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Leading by example

By Zach Colten

For the entirety of its relatively brief history, rap has been political. The art form, spawned in an unassuming apartment high-rise in the Bronx, became a kind of “voice for the voiceless” in American culture, a blaring voice from oppressed urban youth, who were largely black.

As hip-hop expanded from coast to coast in the 1980s and 1990s, so did the pervasion of political subtext in the lyrics and music coming from the growing rap underground.

Think “F**k tha Police” – N.W.A.’s 1988 smash record that set off a pressure cooker of racial tensions, which had long been broiling in their native Compton, California. Or Nas’ 1994 masterpiece, “Illmatic,” which unabashedly portrays the street life of a young black man growing up in Queens. On the record “N.Y. State of Mind,” for instance, the legendary emcee raps – “Beyond the walls of intelligence, life is defined / I think of crime when I’m in a New York state of mind.” The stark contrast of these lyrics highlights the desperation so many felt to change the negative environments they were brought up in.

While for much of its history, these songs have, in part, generated and perpetuated negative

stereotypes about black people and their communities, those stereotypes are misguided.

The true value of hip-hop is in the positive messages of community and love, which are often hidden beneath a layer of pain and raw realism.

Even further, the “realest” moments in hip-hop are bigger than the music – one of the reasons I am so in awe of its history. There is a reason the streets of Brooklyn were packed like the Macy’s Thanksgiving Day Parade when Biggie died – because he gave back to his community and stood for a notion of peacemaking between rival neighborhoods.

Perhaps the traumatic loss of both the iconic rap figureheads from New York and Los Angeles, Biggie and Tupac Shakur, respectively, was the moment that solidified this shift in hip-hop from simply great music, to social activism.

Over the past 20 years, there have been a handful of black influencers in hip-hop culture to elevate to a level of giving back to their communities in groundbreaking ways – Dr. Dre, Snoop Dogg, Kendrick Lamar, Diddy, Jay-Z, Beyoncé, and Chance the Rapper, to name just a few.

I want to bring attention to the work some of these artists were doing to affect their communities to demonstrate the positive potentials of hip-hop for young people, and the power of positive role models.

Let’s start with Diddy. On Oct. 23, in a short video uploaded to his Instagram, Mr. Combs announced to his 12.1 million followers the opening of his THIRD charter school – Capital Prep – in the Bronx in 2019.

Diddy’s line of schools, run by the controversial educator Steve Perry, already consists of two locations, one in Bridgeport, Connecticut, and the other in Harlem. While the schools suffer from a high attrition rate between sixth grade and senior year, 100 percent of their mostly low-income graduates have gone on to pursue college educations, according to a article.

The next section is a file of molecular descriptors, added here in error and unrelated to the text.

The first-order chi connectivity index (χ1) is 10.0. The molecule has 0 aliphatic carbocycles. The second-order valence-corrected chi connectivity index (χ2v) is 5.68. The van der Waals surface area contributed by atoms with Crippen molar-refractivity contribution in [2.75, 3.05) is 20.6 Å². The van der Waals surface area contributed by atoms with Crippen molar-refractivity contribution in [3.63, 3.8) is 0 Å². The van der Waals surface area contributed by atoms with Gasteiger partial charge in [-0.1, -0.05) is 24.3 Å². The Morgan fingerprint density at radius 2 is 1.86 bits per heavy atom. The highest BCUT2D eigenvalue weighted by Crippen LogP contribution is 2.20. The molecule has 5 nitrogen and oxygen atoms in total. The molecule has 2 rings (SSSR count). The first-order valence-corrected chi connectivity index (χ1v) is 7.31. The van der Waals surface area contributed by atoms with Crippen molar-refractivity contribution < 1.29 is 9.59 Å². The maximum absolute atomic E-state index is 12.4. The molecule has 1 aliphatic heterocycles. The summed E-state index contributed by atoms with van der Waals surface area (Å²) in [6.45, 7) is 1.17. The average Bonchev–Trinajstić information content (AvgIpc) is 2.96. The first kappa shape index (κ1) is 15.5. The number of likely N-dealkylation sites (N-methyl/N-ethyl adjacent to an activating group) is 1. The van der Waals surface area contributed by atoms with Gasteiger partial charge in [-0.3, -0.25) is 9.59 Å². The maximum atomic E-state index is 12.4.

Chance the Rapper has become increasingly prominent for his work in giving back to his hometown of Chicago. Last year, the artist donated a whopping $1 million to Chicago Public Schools, urging corporations based in Chicago to do the same.

“I’m honored to make this donation to Chicago Public Schools Foundation and help cultivate Chicago’s creative minds,” Chance told the New York Times. “I’m committed to helping Chicago’s children have quality learning experiences that include the arts.”

Snoop Dogg has long been one of my favorite rappers. Not only for his G-Funk swag and unmatchable coolness and charisma, but also for his overwhelming authenticity and good spirit. Besides countless displays of community service to Long Beach, including a turkey giveaway for Thanksgiving of 2015, Snoop also created a youth football league in 2005 to give inner-city kids a positive outlet. Funded by his tours and merchandise, Snoop is the head coach of the league and helps form tight-knit, supportive youth communities. Beyond that, several of his league alumni can now be found on various NFL rosters.

These examples are truly just the tip of the iceberg. From my perspective, it seems that for every line about gun violence, drug abuse, or misogyny that may be found in some of rap’s more raw catalog, there are 10 about real issues, hope for a brighter future, and a will to survive freely.

But again, it goes deeper than rap.

By giving back to their communities in meaningful ways, these black artists become strong positive role models for the youth growing up in similar harsh conditions. By supporting education, arts, and athletics, they help to show kids that these are cool and healthy ways to express themselves. And most importantly, they give us a glimpse at the type of success we should all strive for.

The best way to make a change is to be that change – I think I’ve heard that somewhere before – and these artists are leading by example.

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